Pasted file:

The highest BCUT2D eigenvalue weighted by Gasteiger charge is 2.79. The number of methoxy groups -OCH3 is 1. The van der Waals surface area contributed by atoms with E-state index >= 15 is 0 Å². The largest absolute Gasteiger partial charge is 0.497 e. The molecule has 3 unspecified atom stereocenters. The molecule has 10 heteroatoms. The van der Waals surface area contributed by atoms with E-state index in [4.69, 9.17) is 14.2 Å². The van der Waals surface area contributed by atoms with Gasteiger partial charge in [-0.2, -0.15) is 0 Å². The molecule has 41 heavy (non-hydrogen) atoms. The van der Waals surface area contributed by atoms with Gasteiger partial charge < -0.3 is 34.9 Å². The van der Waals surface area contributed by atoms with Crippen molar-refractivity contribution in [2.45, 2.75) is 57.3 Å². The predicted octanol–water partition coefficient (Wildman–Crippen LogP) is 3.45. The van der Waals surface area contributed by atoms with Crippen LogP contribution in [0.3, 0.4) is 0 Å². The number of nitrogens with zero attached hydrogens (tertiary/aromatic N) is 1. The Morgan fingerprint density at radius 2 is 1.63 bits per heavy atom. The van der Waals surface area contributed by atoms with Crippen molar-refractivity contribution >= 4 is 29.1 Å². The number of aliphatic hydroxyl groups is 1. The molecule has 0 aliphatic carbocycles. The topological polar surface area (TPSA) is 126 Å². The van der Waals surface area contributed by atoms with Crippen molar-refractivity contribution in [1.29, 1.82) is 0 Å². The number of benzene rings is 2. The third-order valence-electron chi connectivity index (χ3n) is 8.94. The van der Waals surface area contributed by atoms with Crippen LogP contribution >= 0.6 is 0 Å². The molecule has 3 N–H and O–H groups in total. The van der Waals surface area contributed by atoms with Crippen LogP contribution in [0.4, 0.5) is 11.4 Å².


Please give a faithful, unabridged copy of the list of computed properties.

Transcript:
The highest BCUT2D eigenvalue weighted by Gasteiger charge is 2.79. The number of methoxy groups -OCH3 is 1. The van der Waals surface area contributed by atoms with E-state index >= 15 is 0 Å². The largest absolute Gasteiger partial charge is 0.497 e. The molecule has 3 unspecified atom stereocenters. The molecule has 10 heteroatoms. The van der Waals surface area contributed by atoms with E-state index in [4.69, 9.17) is 14.2 Å². The van der Waals surface area contributed by atoms with Gasteiger partial charge in [-0.2, -0.15) is 0 Å². The molecule has 41 heavy (non-hydrogen) atoms. The van der Waals surface area contributed by atoms with Gasteiger partial charge < -0.3 is 34.9 Å². The van der Waals surface area contributed by atoms with Crippen molar-refractivity contribution in [2.45, 2.75) is 57.3 Å². The predicted octanol–water partition coefficient (Wildman–Crippen LogP) is 3.45. The van der Waals surface area contributed by atoms with Crippen LogP contribution in [0.3, 0.4) is 0 Å². The number of nitrogens with zero attached hydrogens (tertiary/aromatic N) is 1. The Morgan fingerprint density at radius 2 is 1.63 bits per heavy atom. The van der Waals surface area contributed by atoms with Crippen molar-refractivity contribution >= 4 is 29.1 Å². The number of aliphatic hydroxyl groups is 1. The molecule has 0 aliphatic carbocycles. The topological polar surface area (TPSA) is 126 Å². The van der Waals surface area contributed by atoms with Crippen molar-refractivity contribution in [1.29, 1.82) is 0 Å². The number of benzene rings is 2. The third-order valence-electron chi connectivity index (χ3n) is 8.94. The van der Waals surface area contributed by atoms with Crippen LogP contribution >= 0.6 is 0 Å². The molecule has 3 N–H and O–H groups in total. The van der Waals surface area contributed by atoms with Crippen LogP contribution in [0.4, 0.5) is 11.4 Å².